Compared to the state of the art (in particular based on the results of DARWIN and ICAR), in this project the structure of a new IR camera specially designed for detection of pedestrians and cyclists will be developed. Due to the high costs for the realisation of the new sensor hardware, SAVE-U decided to carry out developments only up to simulation level. Simulations based on real data acquired utilising existing IR camera systems will be able to clearly show, what kind of images the newly designed IR system will provide at the end.
7. Development of signal processing algorithms for the IR subsystem
For the first time, the existing image segmentation algorithms for visible camera systems will be adapted to the images of a passive IR camera. Another novelty in this field is resulting from merging the IR segmentation results with those delivered by video cameras and implementing these algorithms on a dedicated real-time embedded image processing (EIP) hardware.
8. Development of a dedicated real-time embedded image processing platform for image segmentation
Compared to the state of the art, in SAVE-U real-time operation is considered to be very important. To achieve this goal, an embedded image processing platform (EIP) will be developed and realised. The EIP will be capable of computing all the image detection algorithms in real-time. Prototypes of the EIP platform including all the implemented segmentation algorithms will be integrated into the SAVE-U experimental cars.
9. Development and implementation of software algorithms for the classification of unprotected road users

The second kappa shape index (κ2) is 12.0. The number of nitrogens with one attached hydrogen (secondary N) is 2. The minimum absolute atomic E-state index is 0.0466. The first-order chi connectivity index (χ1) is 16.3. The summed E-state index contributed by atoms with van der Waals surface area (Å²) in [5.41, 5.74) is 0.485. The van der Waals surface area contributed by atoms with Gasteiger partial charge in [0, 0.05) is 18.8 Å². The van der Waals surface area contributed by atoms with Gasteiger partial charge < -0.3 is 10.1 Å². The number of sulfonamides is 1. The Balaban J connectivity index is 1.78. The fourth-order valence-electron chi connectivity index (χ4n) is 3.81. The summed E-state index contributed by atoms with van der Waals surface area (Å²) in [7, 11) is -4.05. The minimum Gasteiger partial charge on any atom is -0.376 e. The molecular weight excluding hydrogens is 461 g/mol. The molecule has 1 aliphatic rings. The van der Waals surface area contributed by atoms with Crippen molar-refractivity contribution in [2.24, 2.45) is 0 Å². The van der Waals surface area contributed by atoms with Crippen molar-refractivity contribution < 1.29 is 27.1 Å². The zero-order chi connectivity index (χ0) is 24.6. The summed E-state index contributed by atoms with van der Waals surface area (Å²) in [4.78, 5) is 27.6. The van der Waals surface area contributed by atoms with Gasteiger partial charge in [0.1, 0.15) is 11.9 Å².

A major advance compared to the state of the art will be achieved by the development and realisation of dedicated algorithms for the classification of vulnerable traffic participants, such as pedestrians or cyclists. In particular, reliability of the classification will be significantly improved compared to the state of the art. Basis is the consideration of the detection results of both IR and visible light camera subsystems.
The state of the art is represented by algorithms for the detection of unprotected traffic participants based on single cues (depth, motion, shape and texture).
Algorithm efficiency and detection performance will be enhanced by:
(a) hierarchical and probabilistic approaches to stereo, optical flow and shape matching
(b) component-based approaches which are robust to the partial occlusion of pedestrians and other unprotected road users (e.g. pedestrian behind a parked car)
(c) identification of the most appropriate pattern classifier for pedestrian task (e.g. Support Vector Machines, Neural Networks, Radial Basis Functions, Polynom Classifiers) and associated data dimensionality reduction techniques (e.g. PCA, ICA).
In addition, multi-cue detection algorithms, significantly improving ROC performance (correct detection versus false positives) will be developed. Closed loop tracking strategies will be implemented in order to improve detection performance by means of prediction.
10. Collection of large databases with ground truth for offline quantitative performance analysis and algorithm optimisation